No one is blameless when it comes to meanness, and, often, people have a legitimate reason for it. Gurba explains our motivations for being mean as, “We act mean to defend ourselves from boredom and from those who would chop off our breasts. We act mean to defend our clubs and institutions.” Here, Gurba is addressing both meanness as cruelty and meanness with anger. The complicated way that meanness can be both useful and unfeeling, and the thin line separating the two. Through its complicated state, meanness can travel between the self and one’s group, which can turn into the toxic egocentric and ethnocentric mindsets that allow for a variety of small-scale injustices and large-scale human rights crisis to occur.
Like my mom, like the FB friend, like the school colleague, meanness keeps us from getting hurt, from imagining intense pain and sacrifice, and from questioning ourselves. This withholding an act of self-preservation from the uncomfortable and from both the changeable and unchangeable. Yet, meanness is more than a shield against our own vulnerability and ignorance, like the way I withhold my anger towards my partner because I don’t want to admit my jealousy. It is a way to assert our position on the hierarchical ladder. People act mean as a defense of their position. The mistreatment of others means that they are somehow above them. This elevation gives them the ammunition to say:
My mother, “They’re just sluts anyway.”
My FB friend, “I would never endanger my children like that!”
My colleague, “They’re all just lazy.”
All of these excuses a method of Freudian transference, a way to deflect from our own insecurities and from the issues within ourselves that reflect the problems of the larger society. More accurately, meanness is a defense against the helplessness of the terrible vastness of life’s problems, whose toxicity can range from hurting to killing others.
My mom bullied those ladies because they represented something that she was no longer. She was mean to those women for every unrealistic beauty standard and gender norm society and culture has placed on her. She is mean because of the racism she encounters at grocery stores and our local Target. She’s mean because if the world won’t treat her right, then why should she do the same for others? This is what I thought was cool: The power that would allow me to remain hurt-free because I could make others hurt instead.
Yet, my FB friend’s and colleague’s meanness shows how quickly this unfeeling attitude can spurn out of control, how it can place empathy on the back burner. The conversation around asylum becomes, “How could someone do this to their children?” instead of, “Why and how is danger and displacement a risk worth taking for these people?” The shift in syntactic focus allows for us to ignore this group’s motives as if there is no possible reason for this journey just because we would never do that, which also ignores the fact that we don’t have to. The lack of empathy, the feeling of superiority, leads to the cruelty behind enjoying the inhumane treatment of the already vulnerable.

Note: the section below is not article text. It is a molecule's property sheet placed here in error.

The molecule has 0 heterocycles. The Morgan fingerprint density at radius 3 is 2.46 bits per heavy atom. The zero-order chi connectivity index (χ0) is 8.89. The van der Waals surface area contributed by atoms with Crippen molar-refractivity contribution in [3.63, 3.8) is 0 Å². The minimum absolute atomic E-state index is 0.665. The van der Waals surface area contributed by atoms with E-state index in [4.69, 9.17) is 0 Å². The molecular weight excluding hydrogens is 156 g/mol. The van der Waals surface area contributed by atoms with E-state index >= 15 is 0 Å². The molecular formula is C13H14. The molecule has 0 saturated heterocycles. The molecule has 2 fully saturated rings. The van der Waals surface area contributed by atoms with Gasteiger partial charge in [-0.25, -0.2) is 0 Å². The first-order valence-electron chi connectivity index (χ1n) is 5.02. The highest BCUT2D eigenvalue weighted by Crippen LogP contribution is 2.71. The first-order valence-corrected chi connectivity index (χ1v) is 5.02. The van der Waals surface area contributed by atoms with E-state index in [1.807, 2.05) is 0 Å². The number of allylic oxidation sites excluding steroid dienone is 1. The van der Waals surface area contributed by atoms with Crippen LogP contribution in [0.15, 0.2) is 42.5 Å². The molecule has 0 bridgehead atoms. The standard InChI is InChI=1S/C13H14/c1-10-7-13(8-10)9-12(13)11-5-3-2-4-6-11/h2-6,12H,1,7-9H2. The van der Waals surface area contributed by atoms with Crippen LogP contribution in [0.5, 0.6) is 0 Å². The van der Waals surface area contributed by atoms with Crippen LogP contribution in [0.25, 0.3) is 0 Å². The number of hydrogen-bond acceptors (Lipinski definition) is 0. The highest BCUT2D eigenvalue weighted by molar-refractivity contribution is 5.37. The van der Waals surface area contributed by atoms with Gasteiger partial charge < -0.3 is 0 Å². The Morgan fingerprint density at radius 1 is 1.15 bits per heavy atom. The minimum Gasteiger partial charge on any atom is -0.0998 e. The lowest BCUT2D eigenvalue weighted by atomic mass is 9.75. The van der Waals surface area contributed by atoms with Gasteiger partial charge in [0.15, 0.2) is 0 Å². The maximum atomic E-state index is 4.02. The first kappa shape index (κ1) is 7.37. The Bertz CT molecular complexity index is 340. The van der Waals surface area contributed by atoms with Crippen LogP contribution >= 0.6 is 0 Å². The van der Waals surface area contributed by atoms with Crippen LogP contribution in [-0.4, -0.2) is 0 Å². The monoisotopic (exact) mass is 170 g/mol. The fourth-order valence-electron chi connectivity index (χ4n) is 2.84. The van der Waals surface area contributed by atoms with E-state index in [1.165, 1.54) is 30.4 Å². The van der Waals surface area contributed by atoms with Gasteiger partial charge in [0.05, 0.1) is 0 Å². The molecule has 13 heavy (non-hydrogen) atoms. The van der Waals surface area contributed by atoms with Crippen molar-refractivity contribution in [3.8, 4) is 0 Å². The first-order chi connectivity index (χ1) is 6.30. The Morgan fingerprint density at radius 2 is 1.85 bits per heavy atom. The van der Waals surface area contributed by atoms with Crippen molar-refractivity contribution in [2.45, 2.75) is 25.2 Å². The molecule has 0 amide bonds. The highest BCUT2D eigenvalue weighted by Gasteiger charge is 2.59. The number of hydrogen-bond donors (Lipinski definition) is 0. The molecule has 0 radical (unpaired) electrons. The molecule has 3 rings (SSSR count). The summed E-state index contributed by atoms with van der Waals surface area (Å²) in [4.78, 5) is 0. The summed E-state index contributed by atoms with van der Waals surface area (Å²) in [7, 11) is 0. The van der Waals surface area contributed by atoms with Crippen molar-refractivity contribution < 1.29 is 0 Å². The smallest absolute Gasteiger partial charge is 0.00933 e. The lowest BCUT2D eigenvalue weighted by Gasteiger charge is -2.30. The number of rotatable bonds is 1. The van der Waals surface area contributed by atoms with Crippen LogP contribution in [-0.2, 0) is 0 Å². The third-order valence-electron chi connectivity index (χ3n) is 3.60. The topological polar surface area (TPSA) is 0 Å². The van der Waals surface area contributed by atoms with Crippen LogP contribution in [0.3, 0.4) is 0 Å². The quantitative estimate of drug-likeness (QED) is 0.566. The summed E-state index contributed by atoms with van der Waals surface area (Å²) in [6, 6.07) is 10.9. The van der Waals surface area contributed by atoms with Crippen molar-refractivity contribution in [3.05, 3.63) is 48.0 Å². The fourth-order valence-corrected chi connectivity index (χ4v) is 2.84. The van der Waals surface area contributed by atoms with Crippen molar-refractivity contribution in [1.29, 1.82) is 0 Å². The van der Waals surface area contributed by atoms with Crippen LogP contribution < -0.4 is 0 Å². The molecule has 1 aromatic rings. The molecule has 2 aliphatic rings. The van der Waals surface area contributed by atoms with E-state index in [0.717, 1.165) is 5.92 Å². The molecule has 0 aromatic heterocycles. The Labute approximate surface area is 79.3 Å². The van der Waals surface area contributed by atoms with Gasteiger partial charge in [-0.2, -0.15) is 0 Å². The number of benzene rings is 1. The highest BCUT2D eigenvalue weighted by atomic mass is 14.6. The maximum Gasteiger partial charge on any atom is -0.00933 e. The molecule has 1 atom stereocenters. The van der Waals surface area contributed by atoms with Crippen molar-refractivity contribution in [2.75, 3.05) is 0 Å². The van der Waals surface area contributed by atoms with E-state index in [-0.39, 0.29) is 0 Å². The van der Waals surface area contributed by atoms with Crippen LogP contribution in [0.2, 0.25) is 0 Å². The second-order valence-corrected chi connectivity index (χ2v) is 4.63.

A similar formula takes place with my colleague. Instead of asking the questions, “How could I better understand my students?” and “Why do my students not like to struggle?” there is a judgment of their worth, which is devalued because of the assumption “they don’t like to struggle.” The level of pain these students might feel because of this attitude is in no way proportional to the pain and suffering of the asylum seekers, yet the unfeeling attitude and unwillingness to see from the students’ perspective stem from the same place. In an area made up of mostly first-generation students of color, devaluing their efforts is going to lead to a continued, unjust handicap of their abilities since we’re focusing on an assumed weakness, not a proven one. The myopic lens of meanness doesn’t allow for one to ask questions and examine the outlying factors.
Gurba argues that even though someone is mean they don’t deserve to be dehumanized. This is shown by the way her younger, mean self treats the world with hard skepticism and much-needed criticism after she was sexually assaulted. Regardless of her meanness, Gurba is still a victim deserving of all the rights bestowed on human sovereignty. For Gurba, meanness is not an excuse to refuse them justice. People are mean for a reason, and sometimes that meanness can blind those who are not from seeing the humanity of those who are mean. However, meanness promotes one-way empathy. The victim of the meanness is the one who is left to understand the aggressor, while the aggressor is left guilt-free. At least, this is anecdotally true for all the mean people in my life. I know my mom. I know her like the scars throughout my body. But, my mom’s meanness doesn’t allow her to grasp who I really am. When I challenge her behavior, she would rather attack then take the time to see where I’m coming from.
I understand the use of meanness as a form of communal and self-defense. Yet, beyond this, meanness is a tool to keep an other othered—the other being those from the arbitrarily outlined borders of another country, especially countries made up of people of color. This othering displaces both the victim and the perpetrator. After years of my mom’s meanness, my family has stopped inviting us over for the holidays. If my brother and I are upset with her, she stays home watching Netflix by herself. I’ve promised myself not to be mean. Not because I think I’m better, but because every day it is made clear what is at risk. Meanness permits us to forget the humanity of those we’re mean to. Meanness is exhausting. Meanness keeps us from being vulnerable. When I feel the temptation to be mean, I throw cold water on the feeling. Meanness only offers an elusive pleasure like the warmth that spreads across the body after a shot of whiskey during a cold evening. After the warmth passes, the body, the heart feels even colder.